America's new political center

'60s liberalism and '80s conservatism yield to synthesis.

Brace yourself. It's the 40th anniversary of the Summer of Love, and for the next few months you're bound to hear your share of breathless homages to those madcap baby boomers who let down their hair and stood up to the man. Ah, those were the days, when the social order buckled and the sweet smell of revolution was in the air. But don't let all the nostalgia fool you. Even after all that free love, the Age of Aquarius never really arrived. And thank goodness for that.

Not that the tumult of the 1960s was all bad. In fact, it was a necessary corrective to the stringent, outdated mores of the 1950s. We had entered a new age of relative freedom from material need, and the rules of social engagement were bound to change. When the wolf is at the door, there is little room for human error, let alone experimentation. But with unprecedented mass affluence, the self-restraint that characterized the era of scarcity gave way to self-expression in an age of abundance.

The spirit of rebellion and experimentation of the '60s did make US society more dynamic and inclusive. Women gained greater social latitude, blacks won their full rights as citizens, and the needs of other minorities were considered for the first time. But as revolutions often do, it went too far. At some point, "We Shall Overcome" morphed into "Burn, baby, burn," and the call for freedom from old-fashioned social repression became a license for self-indulgence. The counterculture's call for the death of capitalism blithely ignored the fact that capitalism created the wealth that made their rebellion possible.

The excesses of the '60s gave rise to a conservative counterrevolution. Abbie Hoffman begat Ronald Reagan; Timothy Leary begat John Ashcroft. Just as the counterculture railed against free-market capitalism and traditional morality, a resurgent political conservatism – which would exhibit its own excesses – emerged to preserve and defend them. The '60s bequeathed us the culture wars, and the divisions it wrought became the organizing principles of national politics.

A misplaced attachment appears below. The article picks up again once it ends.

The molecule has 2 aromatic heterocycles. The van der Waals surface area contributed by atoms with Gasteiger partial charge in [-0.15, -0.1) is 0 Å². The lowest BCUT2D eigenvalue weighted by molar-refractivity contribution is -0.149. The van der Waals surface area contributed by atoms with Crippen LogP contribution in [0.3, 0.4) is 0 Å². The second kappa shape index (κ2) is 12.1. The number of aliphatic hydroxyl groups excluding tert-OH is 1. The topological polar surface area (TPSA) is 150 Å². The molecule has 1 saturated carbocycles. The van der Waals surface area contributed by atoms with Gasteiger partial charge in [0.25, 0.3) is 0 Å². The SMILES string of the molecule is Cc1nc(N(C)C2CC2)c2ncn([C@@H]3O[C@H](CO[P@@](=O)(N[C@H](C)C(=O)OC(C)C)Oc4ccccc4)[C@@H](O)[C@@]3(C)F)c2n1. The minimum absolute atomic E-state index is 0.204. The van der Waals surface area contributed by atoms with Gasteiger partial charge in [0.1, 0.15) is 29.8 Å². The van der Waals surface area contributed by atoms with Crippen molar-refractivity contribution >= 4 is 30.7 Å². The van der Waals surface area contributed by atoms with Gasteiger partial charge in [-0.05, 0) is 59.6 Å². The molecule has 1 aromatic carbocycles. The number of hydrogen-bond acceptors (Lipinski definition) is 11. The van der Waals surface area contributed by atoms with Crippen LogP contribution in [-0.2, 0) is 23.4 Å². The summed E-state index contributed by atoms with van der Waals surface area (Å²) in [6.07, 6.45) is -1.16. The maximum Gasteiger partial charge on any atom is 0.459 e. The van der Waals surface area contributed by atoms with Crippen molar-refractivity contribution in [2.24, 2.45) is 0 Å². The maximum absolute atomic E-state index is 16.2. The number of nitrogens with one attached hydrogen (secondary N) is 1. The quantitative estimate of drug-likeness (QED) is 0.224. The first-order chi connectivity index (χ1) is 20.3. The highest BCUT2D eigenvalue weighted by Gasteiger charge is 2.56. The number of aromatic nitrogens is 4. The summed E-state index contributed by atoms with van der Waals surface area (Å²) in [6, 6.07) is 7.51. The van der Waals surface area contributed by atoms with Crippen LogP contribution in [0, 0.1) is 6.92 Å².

But are average Americans really as deeply divided as our blue-and-red politics suggests? Not as much you might think, says Brink Lindsey in his compelling new book, "The Age of Abundance: How Prosperity Transformed America's Politics and Culture." Mr. Lindsey, vice president of research at the Cato Institute, argues that the post-1960s collision between left and right has accidentally forged an "implicit libertarian consensus" at the broad center of US public opinion.

By the 1980s, the left had gained control of the nation's preeminent cultural institutions, but the reenergized conservative movement, fueled in part by newly politicized evangelicals, had the advantage in the struggle for political power. Even as the activists who dominate the two major political parties hunkered down in their polarized extremes, neither side was able to capture the pragmatic middle or remake the nation in its image.

The "Aquarian left," as Lindsey calls it, celebrates diversity and inclusiveness, "while lacking due appreciation for the moral framework that sustains and advances progressive values." The right, meanwhile, "defends that framework, but does so on the basis of dogmatic beliefs that remain unreconciled" to 21st-century cultural openness.

Tuning out the divisive political rhetoric on the airwaves, a growing number of Americans, Lindsey says, have cobbled together an ideologically impure compromise between left and right in their own lives. The synthesis he describes is one of continuing strong commitments to family, work, and country, "tempered by a broad-minded tolerance of the country's diversity and a deep humility about telling others how they should live."

On the one hand, Americans embrace many of the core values they always did about God, mom, and apple pie; on the other, their attitudes on issues such as race and sex are vastly more liberal than they were two generations ago.

Of course, the problem is that muddled and pragmatic compromises transcend left and right, and accommodation is not articulated by any major political party. The electoral process in large ways and small emphasizes each party's "base" – exacerbating the extremes. Just watch the absolutism in the presidential primary campaign unfolding (unendingly) before our eyes now, or think back to the Swift-Boating of the last go-round.

While many Americans have already found ways to mend the divisions wrought by the 1960s and 1970s – the era political economist Francis Fukuyama has called the Great Disruption – we won't really emerge from that transformative chrysalis until politics achieves the same kind of pragmatic synthesis.

Gregory Rodriguez writes a column for the Los Angeles Times. ©2007 Los Angeles Times Syndicate.

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